Due South, on CBS (USA) / CTV (Canada)
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This began as a TV movie, in April 1994. Paul Gross played Constable Benton Fraser of the Royal Canadian Mounted Police, who followed the trail of his father's killer to Chicago, where he teamed up with an American police detective, Ray Vecchio. After the pilot movie, it became an ongoing series. Fraser ended up staying in Chicago at the Canadian consulate and working, in an unofficial capacity, with Ray. Fraser was um... an extremely competent officer, very formal, and sort of stereotypically Canadian. Polite to a fault. Often seemed rather naive, or... something... but wasn't really, at least not as much as he seemed. Ray, meanwhile, was a good cop, but very... let's say informal, and cynical. He and Fraser became good friends, but they remained very different sorts of people. Also, Fraser had a deaf wolf named Diefenbaker. Dief was funny, and pretty cool, and stuff.
Anyway, it was a quite well written and acted show, with good stories, good characters, plenty of humor mixed into the drama. It was a really fantastic show, really. I'm sort of not sure whether I should actually call this a "quirky" show or not, but what the heck? Might as well. Anyway...the show was originally a Canadian-American co-production, but CBS cancelled it... hmmm, Wikipedia says after the first season, but I don't remember that. I'm sure I watched it on CBS for two seasons, anyway, but I do remember the network cancelling it after the second season. (Maybe I'm wrong, though.) After that, there was a hiatus of about a year, before CTV revived it as a purely Canadian series. Apparently for two more seasons. Ray was reassigned to some undercover work in the mob, so we almost never saw him again. However, there was this odd twist about the authorities not wanting anyone getting suspicious because of Ray not being on his regular beat, or whatever, so they assigned another cop, Stanley Kowalski (Callum Keith Rennie), who was clearly not Ray, to take over Ray's regular job and pretend to be Ray Vecchio. So he started working with Fraser. The show (which is vaguely considered a spin-off) was okay, but not as good as the original.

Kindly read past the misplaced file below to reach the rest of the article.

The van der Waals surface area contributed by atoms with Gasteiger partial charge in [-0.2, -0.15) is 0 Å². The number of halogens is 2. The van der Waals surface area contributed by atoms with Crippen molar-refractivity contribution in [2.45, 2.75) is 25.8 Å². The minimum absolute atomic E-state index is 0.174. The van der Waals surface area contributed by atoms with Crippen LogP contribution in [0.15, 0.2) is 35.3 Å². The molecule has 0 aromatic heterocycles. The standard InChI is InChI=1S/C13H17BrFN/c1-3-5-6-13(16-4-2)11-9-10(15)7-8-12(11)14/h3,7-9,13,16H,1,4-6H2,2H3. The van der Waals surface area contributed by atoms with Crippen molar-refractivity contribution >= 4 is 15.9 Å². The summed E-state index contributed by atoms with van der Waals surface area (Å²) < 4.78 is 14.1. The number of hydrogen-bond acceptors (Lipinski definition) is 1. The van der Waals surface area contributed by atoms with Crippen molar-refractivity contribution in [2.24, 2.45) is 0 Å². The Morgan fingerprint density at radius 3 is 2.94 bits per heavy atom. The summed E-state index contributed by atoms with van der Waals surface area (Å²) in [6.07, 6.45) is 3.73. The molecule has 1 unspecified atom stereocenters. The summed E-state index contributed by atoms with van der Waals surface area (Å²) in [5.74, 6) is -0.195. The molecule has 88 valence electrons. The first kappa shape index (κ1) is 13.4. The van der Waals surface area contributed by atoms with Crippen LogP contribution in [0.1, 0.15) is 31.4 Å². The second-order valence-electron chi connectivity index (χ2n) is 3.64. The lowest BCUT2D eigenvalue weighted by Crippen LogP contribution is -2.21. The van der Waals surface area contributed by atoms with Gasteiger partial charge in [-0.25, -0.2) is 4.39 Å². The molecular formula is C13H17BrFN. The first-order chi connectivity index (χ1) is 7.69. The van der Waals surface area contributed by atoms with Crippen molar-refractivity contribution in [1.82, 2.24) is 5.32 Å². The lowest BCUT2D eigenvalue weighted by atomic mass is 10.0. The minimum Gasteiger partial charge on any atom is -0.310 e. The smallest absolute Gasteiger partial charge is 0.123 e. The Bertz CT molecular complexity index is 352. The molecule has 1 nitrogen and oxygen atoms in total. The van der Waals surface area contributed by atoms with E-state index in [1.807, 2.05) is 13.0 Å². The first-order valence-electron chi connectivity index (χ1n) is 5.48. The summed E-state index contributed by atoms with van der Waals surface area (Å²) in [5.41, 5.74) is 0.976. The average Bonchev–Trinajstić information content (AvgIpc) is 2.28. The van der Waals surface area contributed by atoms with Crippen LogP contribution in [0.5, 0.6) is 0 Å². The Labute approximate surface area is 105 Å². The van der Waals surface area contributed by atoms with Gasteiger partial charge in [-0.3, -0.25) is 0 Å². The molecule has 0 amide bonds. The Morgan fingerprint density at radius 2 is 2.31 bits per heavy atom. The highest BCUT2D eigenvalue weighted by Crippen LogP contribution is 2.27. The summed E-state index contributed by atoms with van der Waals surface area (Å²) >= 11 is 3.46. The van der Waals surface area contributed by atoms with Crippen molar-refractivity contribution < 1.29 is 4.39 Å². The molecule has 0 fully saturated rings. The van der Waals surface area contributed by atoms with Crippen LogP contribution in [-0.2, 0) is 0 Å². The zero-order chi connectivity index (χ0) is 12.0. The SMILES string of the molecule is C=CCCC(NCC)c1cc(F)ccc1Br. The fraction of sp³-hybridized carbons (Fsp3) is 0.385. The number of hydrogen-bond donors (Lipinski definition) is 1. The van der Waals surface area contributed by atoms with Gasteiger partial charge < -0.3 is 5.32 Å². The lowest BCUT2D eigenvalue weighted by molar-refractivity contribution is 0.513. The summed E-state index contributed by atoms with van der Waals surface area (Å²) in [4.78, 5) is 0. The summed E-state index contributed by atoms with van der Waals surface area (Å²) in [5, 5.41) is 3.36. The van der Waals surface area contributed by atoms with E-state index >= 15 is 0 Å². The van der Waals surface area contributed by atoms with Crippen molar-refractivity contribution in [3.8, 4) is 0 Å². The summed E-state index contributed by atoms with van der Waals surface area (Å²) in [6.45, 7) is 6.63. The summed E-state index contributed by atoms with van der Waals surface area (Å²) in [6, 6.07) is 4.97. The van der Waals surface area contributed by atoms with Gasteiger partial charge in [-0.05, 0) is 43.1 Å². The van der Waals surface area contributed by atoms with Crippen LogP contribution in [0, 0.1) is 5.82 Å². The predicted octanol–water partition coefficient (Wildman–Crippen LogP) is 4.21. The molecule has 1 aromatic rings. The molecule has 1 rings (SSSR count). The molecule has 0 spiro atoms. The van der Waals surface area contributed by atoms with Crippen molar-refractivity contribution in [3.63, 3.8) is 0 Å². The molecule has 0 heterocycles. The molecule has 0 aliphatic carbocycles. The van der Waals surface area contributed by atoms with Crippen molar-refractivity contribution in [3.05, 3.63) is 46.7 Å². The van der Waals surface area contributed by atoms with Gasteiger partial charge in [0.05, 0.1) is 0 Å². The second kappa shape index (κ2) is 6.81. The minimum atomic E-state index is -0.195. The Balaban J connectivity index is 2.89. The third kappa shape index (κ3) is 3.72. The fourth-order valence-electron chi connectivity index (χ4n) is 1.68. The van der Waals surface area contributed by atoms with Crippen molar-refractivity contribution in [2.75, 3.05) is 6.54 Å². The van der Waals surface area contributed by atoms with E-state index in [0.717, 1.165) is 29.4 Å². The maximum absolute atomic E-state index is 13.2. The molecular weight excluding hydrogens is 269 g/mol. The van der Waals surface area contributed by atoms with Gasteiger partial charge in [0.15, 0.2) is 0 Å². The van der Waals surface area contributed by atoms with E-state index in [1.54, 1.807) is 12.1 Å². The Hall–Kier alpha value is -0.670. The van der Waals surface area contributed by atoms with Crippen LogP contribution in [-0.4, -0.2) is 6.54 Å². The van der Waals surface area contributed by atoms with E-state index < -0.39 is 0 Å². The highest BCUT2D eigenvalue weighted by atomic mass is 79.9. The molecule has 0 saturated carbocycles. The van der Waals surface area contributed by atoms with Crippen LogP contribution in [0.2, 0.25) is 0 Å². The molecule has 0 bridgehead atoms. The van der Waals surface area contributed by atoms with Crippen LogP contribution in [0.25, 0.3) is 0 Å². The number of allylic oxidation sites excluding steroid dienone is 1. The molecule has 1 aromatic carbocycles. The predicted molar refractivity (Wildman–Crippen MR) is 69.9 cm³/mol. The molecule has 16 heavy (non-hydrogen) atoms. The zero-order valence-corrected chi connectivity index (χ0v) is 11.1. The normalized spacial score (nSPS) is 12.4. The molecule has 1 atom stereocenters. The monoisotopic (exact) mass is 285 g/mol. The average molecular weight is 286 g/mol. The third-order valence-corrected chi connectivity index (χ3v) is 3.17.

Um... well, I should really get it on DVD sometime and rewatch the whole series (or both series, if we're counting the latter seasons as a spin-off). Also, the show produced two soundtracks, of which I have one (and plan to get the other eventually). Both of them contain at least one song by Gross. All the music is pretty good. Um... and I dunno about you, but when I try to watch the intros on Retro Junk, there's no sound. So here's an extended version of the theme song, by Jay Semko. Not sure what else to say, but if I ever do see it again, maybe I'll write some more.